By the time it’s replaced, the current Compass will have been on sale for a solid decade – long enough to give it pensioner status in the car world.
Looking a lot like a mashup of the Cherokee and Grand Cherokee, the 2018 Compass features a distinctive chrome trim line that separates the windshield, roof and rear glass from the rest of the car, with Jeep’s signature seven-slot grille spanning the gap between its headlamps.
Other Jeep hallmarks are present too, such as a quartet of trapezoidal wheel wells framed in black plastic, and, on the range-topping Trailhawk grade, a set of red tow hooks and an anti-glare bonnet panel.
The interior ditches the old Compass’ outdated cabin furniture for seats and plastics that bear more resemblance to the rest of Jeep’s modern lineup, with a high-mounted infotainment screen and button-heavy steering wheel.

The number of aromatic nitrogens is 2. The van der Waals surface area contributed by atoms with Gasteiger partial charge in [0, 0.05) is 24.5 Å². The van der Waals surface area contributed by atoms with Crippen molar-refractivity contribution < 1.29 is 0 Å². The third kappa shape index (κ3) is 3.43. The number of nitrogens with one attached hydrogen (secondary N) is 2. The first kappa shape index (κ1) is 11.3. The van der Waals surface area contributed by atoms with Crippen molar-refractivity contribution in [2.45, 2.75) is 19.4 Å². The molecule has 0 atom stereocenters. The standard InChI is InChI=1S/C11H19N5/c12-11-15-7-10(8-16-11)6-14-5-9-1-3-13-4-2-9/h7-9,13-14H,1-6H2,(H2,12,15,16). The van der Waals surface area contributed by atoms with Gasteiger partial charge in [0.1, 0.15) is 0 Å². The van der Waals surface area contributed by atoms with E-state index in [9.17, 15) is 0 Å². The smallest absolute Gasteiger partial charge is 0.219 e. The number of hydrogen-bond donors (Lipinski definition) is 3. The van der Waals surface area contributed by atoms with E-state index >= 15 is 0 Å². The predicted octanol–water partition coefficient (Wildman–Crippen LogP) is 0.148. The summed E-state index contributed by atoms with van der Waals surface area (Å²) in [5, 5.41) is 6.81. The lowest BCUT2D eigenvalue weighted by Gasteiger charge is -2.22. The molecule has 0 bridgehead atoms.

Fiat-Chrysler Australia has confirmed that the new Compass will arrive in local showrooms in “late 2017”, however precise launch timing and specifications are still top-secret for now.
Globally, the Compass will be offered with a total of 17 powertrain configurations, and will be sold across 100 markets.
Some of those markets will be receiving a diesel powerplant, however it’s unclear whether an oil-burner will be available on Australian-delivered models.
Will the Compass spawn a new Patriot as well? Don’t count on it. With the Renegade already in position as Jeep’s new entry point, the need for a differently-styled twin for the new Compass is removed. Instead, the Compass will fly solo as Jeep’s not-quite-small, not-quite-medium SUV.